Mike Raupach

26 February 2013 — Negotiating our future: Living scenarios for Australia to 2050, a book which proposes tools and approaches to ensure Australia’s social, economic and environmental sustainability to 2050 and beyond, has been authored by the Australian Academy of Science.

Oceans and atmospheric expert Mike Raupach led a 35-strong team of senior and emerging natural and social scientists to respond to the threats posed to Australia by an ageing population, rising sea levels, and uncertain food and water security.

In the book’s preface, the authors write that the 21st century “looms as a pivotal period in the ongoing human story”.

“This is a tale that has been gathering momentum for centuries as we have made increasingly extensive and intensive use of our planet’s continents, islands and oceans to the extent that many parts of the Earth System at large are now showing the strain.

“As the size and affluence of the human population have grown we have placed increasing demands on natural resources, leading in turn to cascading stresses and impacts upon the natural world that serves as the planetary life support system for all human societies.

“Those impacts are evident through climate change, loss of biodiversity and ecosystem resilience, changes to the great natural cycles of carbon, nitrogen, phosphorus and other essential elements, overuse of surface water and groundwater resources and in threats to food security.

“These developments collectively define the challenge of environmental sustainability. The social challenges facing the world in general and Australia in particular are as great as the environmental challenges.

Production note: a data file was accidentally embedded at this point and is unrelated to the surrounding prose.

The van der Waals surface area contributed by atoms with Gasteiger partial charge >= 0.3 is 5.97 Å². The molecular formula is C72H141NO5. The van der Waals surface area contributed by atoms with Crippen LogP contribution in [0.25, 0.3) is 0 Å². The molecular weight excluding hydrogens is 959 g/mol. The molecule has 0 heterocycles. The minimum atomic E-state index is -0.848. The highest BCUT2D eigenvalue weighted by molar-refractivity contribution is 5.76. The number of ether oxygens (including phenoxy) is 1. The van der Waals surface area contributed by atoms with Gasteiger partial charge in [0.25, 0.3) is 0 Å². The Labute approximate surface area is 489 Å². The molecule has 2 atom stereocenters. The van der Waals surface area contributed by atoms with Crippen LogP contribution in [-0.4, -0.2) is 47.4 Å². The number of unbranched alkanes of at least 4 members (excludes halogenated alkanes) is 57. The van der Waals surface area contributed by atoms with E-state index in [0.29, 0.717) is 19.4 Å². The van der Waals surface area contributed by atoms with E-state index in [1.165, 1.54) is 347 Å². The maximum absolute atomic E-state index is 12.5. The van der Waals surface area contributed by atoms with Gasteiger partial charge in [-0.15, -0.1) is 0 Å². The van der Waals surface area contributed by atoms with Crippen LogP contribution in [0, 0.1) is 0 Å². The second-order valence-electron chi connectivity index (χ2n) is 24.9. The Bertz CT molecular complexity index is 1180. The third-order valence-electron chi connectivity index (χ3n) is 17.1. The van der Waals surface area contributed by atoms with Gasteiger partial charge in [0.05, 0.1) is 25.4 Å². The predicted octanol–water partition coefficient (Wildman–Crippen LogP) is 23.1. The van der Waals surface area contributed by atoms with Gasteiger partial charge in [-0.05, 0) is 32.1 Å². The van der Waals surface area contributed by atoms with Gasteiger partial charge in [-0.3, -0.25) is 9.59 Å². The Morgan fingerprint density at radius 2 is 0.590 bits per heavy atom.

“Demographic, cultural, economic and technological transformations are profoundly altering patterns of living, wellbeing and health around the world in ways that often magnify inequalities.

“People and societies value fairness and cooperation because they enhance cohesion, productivity and creativity and are prerequisites for social sustainability. Further, a fair and cooperative society recognises the value inherent in cultural, ethnical, behavioural and other forms of diversity.

“In these senses, a socially equitable society is just as important as an environmentally sustainable one.”

The preface says the two goals of environmental sustainability and social equity are closely enmeshed.

“Environmental conditions influence levels of social equity because loss of environmental assets, especially those that impinge on whole populations and regions, causes disproportionate harm to poorer and more marginal groups, entrenching poverty and social unrest, displacing people and widening disparities between the more and less secure.

“Social and economic conditions influence the environment because they affect human uses of natural resources and the consequent environmental pressures.

“These two lodestars of environmental sustainability and social equity encapsulate the set of future challenges considered in this book.

“Our first goal is to characterise them.

“Our second goal is to move beyond viewing these challenges as a set of disjointed problems with isolated solutions toward a consideration of how the goals of environmental sustainability and social equity together define an overarching challenge: negotiating an uncertain future in the face of differences in values and perceptions that characterise an open society.”

Dr Raupach said the book was about how living scenarios can develop and evolve to support coherent society-wide responses to the great challenges facing Australia – resilience, sustainability, and equity.

“The book sets out tools and approaches for the whole of society to work together to determine what a future Australia will look like, and how to get there.

“It includes tools for approaching sustainability from a range of perspectives, including:

  • Resilience in the face of shocks
  • Climate change and energy pressures
  • Population issues
  • Economic uncertainties
  • Social justice and equity.”

The book, and its companion volume, are available here.